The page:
Greg Dunn and his crew are to celebrate the 50th year of their Jack Holt-designed plywood racer Black Diamond by entering her in the Round the Island Race, raising sponsorship money for the RNLI as they go round (see their Just Giving page), and playing accordions at every possible opportunity.
Black Diamond is a Yachting World Diamond class racing yacht designed by Jack Holt in response to a brief from Yachting World to draw a 30ft keelboat, capable of being home-built.
Like the earlier Mirror dinghy also designed by Holt (with TV handyman Barry Bucknell), the stitch and glue YW Diamond was a deliberate attempt to open up the elitist world of yacht racing to the working man. The YW Diamond was also unusual for its time in that it is a planing keelboat – in that way it was in line with Uffa Fox’s Flying series of designs, including the Flying 15, Flying 30 and Flying 50.
But what about the accordions? Last year, Greg and partner Juliet Doyle founded a company marketing Chinese-made accordions and melodeons fitted with distinctive-sounding Italian reeds – and named it Black Diamond Accordions after Greg’s boat.
So we’re told to expect lots of accordion action before, after and possibly during the race from Greg himself and also from crew member James Delarre, a member of the popular folk-scene band Mawkin.
Greg says Black Diamond has survived until 2012 owing to a restoration that encapsulated the hull in epoxy resin, and will hopefully remain viable for the next 50 years.
Here’s what Greg has to say about Black Diamond:
‘In some ways, she is a Volkswagen, in that her design brief was a deliberate attempt to reduce the elitist image of keelboat racing in what was still the post-war epoch, although I’m sure the ‘you’ve never had it so good’ economy was starting to kick in.
‘Put simply, Yachting World recognised Holt’s use of stitch-and-glue plywood in the Mirror as having potential for a keelboats, and he was engaged to draw a lightweight keelboat capable of being home-built, that would give exciting performance on a modest budget.
‘What he created was the mother of all sportsboats. It does take the best part of a gale to make the hull plane, though, and never wanting to push my old Diamond that hard, I generally suffer by carrying the class yardstick, which definitely assumes planing conditions!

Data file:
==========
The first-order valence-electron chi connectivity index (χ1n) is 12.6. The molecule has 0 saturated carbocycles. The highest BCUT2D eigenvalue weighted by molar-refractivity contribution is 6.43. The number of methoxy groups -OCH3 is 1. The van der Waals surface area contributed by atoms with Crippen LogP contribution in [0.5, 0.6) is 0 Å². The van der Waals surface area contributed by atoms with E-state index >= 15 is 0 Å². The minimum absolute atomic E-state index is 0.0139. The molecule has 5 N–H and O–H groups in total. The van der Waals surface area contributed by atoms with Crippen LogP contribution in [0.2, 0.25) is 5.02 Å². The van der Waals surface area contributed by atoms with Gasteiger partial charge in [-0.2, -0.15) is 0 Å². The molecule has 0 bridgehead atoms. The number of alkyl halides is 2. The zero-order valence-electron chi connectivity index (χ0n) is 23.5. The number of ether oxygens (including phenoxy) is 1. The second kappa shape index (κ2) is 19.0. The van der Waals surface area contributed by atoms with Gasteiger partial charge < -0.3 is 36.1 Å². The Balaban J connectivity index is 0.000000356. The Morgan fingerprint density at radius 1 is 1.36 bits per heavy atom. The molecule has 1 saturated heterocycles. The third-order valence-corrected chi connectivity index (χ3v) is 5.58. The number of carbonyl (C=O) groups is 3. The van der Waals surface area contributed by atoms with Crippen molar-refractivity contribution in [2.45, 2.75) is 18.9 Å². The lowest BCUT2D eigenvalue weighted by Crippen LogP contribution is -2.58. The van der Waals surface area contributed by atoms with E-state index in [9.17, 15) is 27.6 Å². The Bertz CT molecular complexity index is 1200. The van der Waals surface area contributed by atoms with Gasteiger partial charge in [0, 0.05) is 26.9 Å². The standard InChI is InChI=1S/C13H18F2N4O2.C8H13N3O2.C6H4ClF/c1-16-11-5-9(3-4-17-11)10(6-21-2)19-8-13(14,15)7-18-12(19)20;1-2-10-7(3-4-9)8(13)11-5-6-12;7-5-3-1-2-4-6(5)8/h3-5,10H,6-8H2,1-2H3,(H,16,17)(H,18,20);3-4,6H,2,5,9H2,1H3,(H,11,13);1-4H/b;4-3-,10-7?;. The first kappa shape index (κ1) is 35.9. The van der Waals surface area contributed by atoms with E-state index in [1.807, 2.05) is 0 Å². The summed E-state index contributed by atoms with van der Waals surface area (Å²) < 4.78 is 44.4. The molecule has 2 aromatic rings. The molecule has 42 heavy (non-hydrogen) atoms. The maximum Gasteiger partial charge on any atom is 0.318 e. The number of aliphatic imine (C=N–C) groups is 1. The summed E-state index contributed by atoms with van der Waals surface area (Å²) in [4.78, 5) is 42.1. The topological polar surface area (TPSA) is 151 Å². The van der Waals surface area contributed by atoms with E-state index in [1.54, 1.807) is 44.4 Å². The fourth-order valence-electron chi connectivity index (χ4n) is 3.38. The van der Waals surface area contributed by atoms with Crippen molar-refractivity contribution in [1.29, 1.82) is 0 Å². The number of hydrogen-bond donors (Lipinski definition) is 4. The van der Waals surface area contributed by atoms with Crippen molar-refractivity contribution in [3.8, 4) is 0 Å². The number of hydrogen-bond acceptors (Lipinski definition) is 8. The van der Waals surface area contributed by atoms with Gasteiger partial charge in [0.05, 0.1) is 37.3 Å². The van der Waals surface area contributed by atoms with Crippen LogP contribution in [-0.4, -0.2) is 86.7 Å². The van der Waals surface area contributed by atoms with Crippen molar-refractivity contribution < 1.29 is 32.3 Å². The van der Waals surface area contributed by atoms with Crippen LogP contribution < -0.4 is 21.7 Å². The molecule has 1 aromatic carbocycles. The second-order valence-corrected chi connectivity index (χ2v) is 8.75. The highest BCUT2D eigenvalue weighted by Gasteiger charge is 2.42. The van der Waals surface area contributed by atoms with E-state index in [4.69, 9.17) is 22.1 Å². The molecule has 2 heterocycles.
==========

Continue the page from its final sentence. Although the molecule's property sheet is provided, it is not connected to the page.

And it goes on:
‘The keelboat Holt drew was basically a very large Mirror, but with the sheer line brought up to a bow rather than the pram we see in the dinghy. He also carried the lines including the hard chine that helps in planing well aft, also.
‘He also used the Nordic device of bringing the forestay down well aft of the bow, giving the boat a distinctive skerries-cruiser look.
‘The boats were originally called the YW Keelboat, but changed to the YW Diamond in 1967 to the Diamond. Boat number 1 was Zest, which I have recently seen in a shed in southern Holland, totally original and stripped back to the ply for repainting.
‘Black Diamond was professionally built (rather than home-built built) in 1962 and this is possibly the reason she’s still afloat, and was restored by a chap called Bob Rule in Portsmouth during the 90s. He encapsulated her in epoxy, and did a good job – I have only had to do a small section of repair under the port chainplates, after a hard winter in the open.
‘There is more of the story at the Bursledon Blogger weblog, more information about YW Diamonds in Australia here, and a very lively video of an Aussie Diamond sailing in 30-plus knots of wind here.
‘I have seen several adapted Diamonds, but the one that takes the biscuit is Saltash II in Brisbane, still a plywood hull, but sheathed, cabined and fenced, with a deep spade rudder, two foot aft of the rudder shown in the plans, a deep bulb keel and faired underwater section, a sugarscoop transom, narrow rigging and 6 feet extra on the mast. She holds the record for the Brisbane Hamilton race, 309 nautical miles in 31 hours!